My jeans are too short…again! One of the disadvantages of being fairly tall at 176cm (roughly 5′ 9″). It’s great being able to reach things on the high shelves and being able to wash the roof of the car easily, but I do wish I could wear high heels without towering over everybody. Oh and often than not ready to wear pants are just to short.
I could go and visit the special Jeans store that sells them in varying leg lengths but my budget conscious self just couldn’t leave the $9 a pair jeans that I saw a The Warehouse. And to be honest I buy straight leg jeans and roll them up to wear in summer! With the cooler weather now coming to New Zealand it is time to start thinking longer in the pants the department. So I rolled them down and thought just maybe they would be alright as they were…nope. Always reminds me of a saying we used at High School ‘Urkle Pants’ for the TV show Family Matters!
Luckily for me I only need to add a little length and as long as they have a double folded hem this little trick works well. If you are needing more length then maybe you could add a strip along the bottom, a favourite pair of jeans I had as a teen had a pink fabric strip sewn onto the hem by my sister! If only I had a photo of those to share!
- A pair of too short jeans/pants
- Single Fold Bias Tape (Or Double pressed open) – Make your own Bias Tape with this tutorial
- Seam Ripper
- Matching Thread
- Sellotape or Lint Roller (optional)
Step 1 – Remove Existing Hem
First we need to remove the existing hem. I like to make a little start using the pointed end of the seam ripper (aka unpicker, quick unpick etc).
The insert the short end with the round plastic ball on the end inside the seam. As in photo above. Then gently push up while holding the seam stable with your free hand. This works better on more solid fabric so be careful or you will end up with a hole. DO NOT insert the pointed end into the opening as this will puncture the fabric and pretty much guarantee a hole!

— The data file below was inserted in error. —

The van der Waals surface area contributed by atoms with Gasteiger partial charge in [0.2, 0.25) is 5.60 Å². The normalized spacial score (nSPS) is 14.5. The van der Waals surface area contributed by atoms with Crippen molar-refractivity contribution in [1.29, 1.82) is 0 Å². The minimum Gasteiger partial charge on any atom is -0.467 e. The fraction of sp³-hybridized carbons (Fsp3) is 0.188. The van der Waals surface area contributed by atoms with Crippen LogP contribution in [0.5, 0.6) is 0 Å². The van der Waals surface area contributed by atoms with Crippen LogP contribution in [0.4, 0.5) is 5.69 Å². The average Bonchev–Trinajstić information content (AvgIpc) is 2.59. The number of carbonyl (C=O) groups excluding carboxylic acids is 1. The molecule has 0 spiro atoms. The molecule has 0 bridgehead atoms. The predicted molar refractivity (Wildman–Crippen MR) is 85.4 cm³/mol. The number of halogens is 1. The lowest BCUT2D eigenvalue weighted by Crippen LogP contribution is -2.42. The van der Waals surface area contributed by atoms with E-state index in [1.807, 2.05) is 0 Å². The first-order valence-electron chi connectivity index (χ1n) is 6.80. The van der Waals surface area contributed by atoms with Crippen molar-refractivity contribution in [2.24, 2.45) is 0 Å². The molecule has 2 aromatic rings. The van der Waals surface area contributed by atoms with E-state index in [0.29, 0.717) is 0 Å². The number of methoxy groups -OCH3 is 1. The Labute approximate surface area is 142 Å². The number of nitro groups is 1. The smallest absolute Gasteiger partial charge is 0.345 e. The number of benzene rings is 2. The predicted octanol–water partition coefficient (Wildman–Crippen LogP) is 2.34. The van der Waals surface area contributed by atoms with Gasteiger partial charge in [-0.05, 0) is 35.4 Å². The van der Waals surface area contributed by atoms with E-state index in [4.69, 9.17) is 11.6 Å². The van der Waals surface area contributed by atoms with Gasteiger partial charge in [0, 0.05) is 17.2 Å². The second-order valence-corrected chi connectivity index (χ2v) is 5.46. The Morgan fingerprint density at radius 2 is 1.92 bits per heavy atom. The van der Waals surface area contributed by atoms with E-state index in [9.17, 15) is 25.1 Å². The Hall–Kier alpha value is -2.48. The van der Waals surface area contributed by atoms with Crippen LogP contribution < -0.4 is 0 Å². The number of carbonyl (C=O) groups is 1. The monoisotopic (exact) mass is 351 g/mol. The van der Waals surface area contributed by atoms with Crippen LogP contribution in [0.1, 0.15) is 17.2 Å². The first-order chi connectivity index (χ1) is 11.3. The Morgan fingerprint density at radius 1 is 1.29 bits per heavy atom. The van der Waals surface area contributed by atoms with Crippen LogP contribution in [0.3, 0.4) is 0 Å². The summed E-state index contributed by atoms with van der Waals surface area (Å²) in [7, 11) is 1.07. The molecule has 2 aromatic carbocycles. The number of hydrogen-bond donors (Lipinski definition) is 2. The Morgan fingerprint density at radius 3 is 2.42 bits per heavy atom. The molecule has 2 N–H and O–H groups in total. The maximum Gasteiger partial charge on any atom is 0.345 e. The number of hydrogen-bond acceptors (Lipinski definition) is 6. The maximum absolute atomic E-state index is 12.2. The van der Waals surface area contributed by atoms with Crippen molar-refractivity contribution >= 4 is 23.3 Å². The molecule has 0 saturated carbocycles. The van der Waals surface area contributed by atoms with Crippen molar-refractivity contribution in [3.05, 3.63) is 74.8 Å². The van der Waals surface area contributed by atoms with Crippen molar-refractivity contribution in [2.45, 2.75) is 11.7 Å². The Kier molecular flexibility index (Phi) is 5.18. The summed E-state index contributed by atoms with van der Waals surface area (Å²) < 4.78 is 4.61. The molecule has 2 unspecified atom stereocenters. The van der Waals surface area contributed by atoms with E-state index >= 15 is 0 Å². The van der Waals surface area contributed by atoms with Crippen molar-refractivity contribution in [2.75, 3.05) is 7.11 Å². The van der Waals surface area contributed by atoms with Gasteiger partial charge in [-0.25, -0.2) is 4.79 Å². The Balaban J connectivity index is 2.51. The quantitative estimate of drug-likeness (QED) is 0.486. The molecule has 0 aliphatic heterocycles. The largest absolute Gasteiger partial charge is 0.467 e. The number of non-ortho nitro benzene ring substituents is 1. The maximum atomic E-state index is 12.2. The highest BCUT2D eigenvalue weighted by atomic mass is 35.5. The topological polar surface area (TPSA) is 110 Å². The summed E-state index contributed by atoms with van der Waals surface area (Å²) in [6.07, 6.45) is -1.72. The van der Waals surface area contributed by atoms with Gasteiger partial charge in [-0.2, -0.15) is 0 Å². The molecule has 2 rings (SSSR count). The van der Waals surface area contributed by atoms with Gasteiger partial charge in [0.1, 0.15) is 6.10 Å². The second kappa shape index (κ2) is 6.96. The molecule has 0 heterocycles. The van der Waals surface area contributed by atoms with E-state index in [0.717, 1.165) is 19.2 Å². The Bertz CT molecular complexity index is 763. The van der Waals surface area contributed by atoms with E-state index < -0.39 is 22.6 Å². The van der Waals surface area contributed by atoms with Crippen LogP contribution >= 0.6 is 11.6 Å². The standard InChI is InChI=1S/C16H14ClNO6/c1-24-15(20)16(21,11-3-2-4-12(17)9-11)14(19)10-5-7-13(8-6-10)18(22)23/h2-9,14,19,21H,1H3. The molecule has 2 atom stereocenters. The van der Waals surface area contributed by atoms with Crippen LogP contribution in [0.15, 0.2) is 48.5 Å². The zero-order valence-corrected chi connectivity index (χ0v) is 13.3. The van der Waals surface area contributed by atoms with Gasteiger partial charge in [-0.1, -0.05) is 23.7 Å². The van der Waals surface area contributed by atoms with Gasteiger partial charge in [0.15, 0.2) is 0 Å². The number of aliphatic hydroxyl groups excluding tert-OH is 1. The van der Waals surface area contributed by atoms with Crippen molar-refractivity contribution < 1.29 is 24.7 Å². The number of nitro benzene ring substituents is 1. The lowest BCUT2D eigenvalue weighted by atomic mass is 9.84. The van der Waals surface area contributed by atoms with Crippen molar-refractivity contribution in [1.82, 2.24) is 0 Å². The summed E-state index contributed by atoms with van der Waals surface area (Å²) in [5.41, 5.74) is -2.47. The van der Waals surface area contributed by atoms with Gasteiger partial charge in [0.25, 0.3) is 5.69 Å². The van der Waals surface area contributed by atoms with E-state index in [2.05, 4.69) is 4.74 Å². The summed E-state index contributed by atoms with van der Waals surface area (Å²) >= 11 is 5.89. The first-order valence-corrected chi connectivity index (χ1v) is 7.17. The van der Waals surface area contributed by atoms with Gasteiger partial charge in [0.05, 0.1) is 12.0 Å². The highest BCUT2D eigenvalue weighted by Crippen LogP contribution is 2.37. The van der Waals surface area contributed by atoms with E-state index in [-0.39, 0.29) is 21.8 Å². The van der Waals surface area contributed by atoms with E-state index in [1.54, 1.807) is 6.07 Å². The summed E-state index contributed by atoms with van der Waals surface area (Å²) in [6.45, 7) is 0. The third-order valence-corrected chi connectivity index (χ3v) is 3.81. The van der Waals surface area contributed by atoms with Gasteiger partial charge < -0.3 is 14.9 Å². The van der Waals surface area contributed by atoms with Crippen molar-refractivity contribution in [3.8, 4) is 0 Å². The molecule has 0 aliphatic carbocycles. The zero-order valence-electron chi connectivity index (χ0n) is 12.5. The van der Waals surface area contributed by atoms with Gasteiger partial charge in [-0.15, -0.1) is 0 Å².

Once you have gone right the way around you will be left with little cut threads everywhere. Remove the long threads by hand and then…
Wrap a piece of Sellotape around your fingers with the sticky side out (or a lint roller works too). Then press down on the small lose threads to collect them all up easily.
Step 2 – Prep and Press
To prepare the hem we need to remove all the frayed ends from the raw edge. It never ceases to amaze me how badly some RTW clothing is put together. The width of the hem is all over the place luckily it won’t matter this time.
After a neat trim it should look more like above. Turn the Pants inside out.
Press the new hem in place. I just unfolded it by one turn so added a bit over 1cm (3/8″) to the length.
Step 3 – Pin and Join Bias Tape
Starting about 1cm (3/8″) over the inseam pin your bias over the raw edge. How close you go to the edge is up to you, it will determine where the seams end up on the outside.
Cut the bias with at least the same 1cm (3/8″) overlap on the other side of the inseam too (so the bias tape should overlap by at least 2cm (3/4″).
Mark the position of the inseam on the underneath layer of bias tape.
Lay the top layer over and mark the same inseam position.
Remove the two pins closest the the inseam.
This will give you enough room the move the bias around. With the right sides facing and taking care that there are no twists, place the two marks together.
Pin in place. I like to pin about 1cm (3/8″) in from the marks so that I can leave the pin in when sewing. I missed this bit but ideally you should fold the bias tape open before sewing!
Sew a straight stitch at the marks. Don’t forget to back stitch at the beginning and end.
Remove the pin and press the join open.
Re-pin the bias to the hem.
Step 4 – Sew on Bias Tape
Starting with the side nearest the folded hem, sew with a straight stitch close to the edge of the bias tape. Go right round in one go (back stitch!)
Repeat on the further side of the bias tape. The bias tape should enclose the raw edge and give a nice neat finish. The bias tape will also add stability as the new hem is now thinner than it was when folded double.
So next time you are walking towards a glass door catching your reflection and thinking…eeek MY JEANS ARE TOO SHORT! You’ll know just what to do to fix them!
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